Mead and red currant


I had a rough day of tripping and bleeding yesterday, so I was pretty grumpy when I got home.  I complained to Jo during the dog walk that I really needed to harvest the red currants because the birds were going to eat them all and then we wouldn’t have enough for anything useful.  So he gamely went out and started picking as soon as we got home.  I made dinner and then started to feel guilty, so I went out and joined him.  It turns out to be quite a pleasant summertime activity, and I needn’t have worried about the birds eating it all.  We easily gathered 2 pounds, 9.4 ounces.  My currant bush is several years old now, and this is its best year ever, fruit-wise.  We should have plenty more for raspberry-currant jam, and for pie, and still plenty left on for the birdies.



My recipe (C.J.J. Berry) calls for 2 1/4 oz., so I took out 5 oz. and put both bags in the freezer.  I’m excited to try freezing to help break the fruit down.  It should mean less mashing, though of course the mashing of the currants won’t be terribly hard.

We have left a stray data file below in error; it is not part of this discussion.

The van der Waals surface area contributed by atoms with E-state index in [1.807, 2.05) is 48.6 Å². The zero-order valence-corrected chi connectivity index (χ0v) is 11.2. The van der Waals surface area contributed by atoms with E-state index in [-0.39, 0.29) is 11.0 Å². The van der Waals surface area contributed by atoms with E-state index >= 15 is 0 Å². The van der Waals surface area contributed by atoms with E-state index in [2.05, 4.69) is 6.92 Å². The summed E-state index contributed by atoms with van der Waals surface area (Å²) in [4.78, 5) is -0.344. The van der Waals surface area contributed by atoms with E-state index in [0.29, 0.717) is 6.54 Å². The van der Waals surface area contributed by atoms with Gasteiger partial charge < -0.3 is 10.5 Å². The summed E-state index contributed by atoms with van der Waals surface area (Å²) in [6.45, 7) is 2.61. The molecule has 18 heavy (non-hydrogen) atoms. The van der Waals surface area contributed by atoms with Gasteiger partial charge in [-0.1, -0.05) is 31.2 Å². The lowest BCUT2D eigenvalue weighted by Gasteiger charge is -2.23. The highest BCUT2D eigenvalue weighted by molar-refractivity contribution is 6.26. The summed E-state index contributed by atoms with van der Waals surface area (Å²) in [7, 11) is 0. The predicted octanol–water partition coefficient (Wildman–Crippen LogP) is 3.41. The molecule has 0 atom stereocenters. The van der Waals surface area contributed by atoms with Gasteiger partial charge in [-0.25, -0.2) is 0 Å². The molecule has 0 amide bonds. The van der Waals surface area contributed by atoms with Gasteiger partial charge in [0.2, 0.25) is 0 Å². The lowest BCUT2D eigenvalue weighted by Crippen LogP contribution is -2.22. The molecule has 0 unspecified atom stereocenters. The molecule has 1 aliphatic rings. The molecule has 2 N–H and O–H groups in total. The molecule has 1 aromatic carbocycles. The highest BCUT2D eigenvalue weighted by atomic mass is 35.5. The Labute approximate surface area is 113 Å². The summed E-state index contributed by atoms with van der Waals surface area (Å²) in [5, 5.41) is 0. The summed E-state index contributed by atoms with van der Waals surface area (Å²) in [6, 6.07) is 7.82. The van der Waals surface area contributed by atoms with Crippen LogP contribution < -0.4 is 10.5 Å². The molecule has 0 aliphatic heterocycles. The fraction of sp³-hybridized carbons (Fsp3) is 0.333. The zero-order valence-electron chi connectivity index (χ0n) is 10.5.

The other reason I froze the currants is that I also started some mead, so my primary fermentation bucket was already in use.  This is a recipe for dry mead from True Brews by Christensen.  It uses less honey than sweet meads, so most of it should ferment.  I looked at a few different recipes, but opted for this one because she specifically says that she doesn’t like sweet drinks (neither do I), and because it calls for Champagne yeast, which I have.  The others call for ale yeast or mead yeast, which would mean I’d have to go buy some, and then what the heck would I do with all the Champagne yeast I already bought? (I think I got 10 packets because I thought I’d be needing to make a lot of sodas for Kirsten, who was having some nasty acid reflux, but she’s on new meds now, and back to her evil ways.  Which is considerably more fun for the rest of us, too.)


 I simmered the water (12 cups, I think) and then stirred in 3 1/2 cups of honey.  The recipe says to let it come to room temperature and the add the Campden, but by 9:30 it was still pretty warm, and I just wanted to go to bed, so I covered the bucket and added the airlock and left it until this morning.  So the Campden went in at around 6 a.m., after I fed the dogs.  It smells very strongly of honey, and part of me has trouble believing it’s actually going to ferment to dryness.  (This, again, would be a good argument for the Champagne yeast, which is better in high-alcohol environments, so it will keep fermenting beyond what the others would do, and I definitely want it eating up all that sugar!)  So this needs to hang out for the customary 24 hours and then I’ll pitch the yeast.  By next month, I should have six 1-gallon demijohns fermenting away.  (That’s 5 of my own and whatever we make in the country wine class.)


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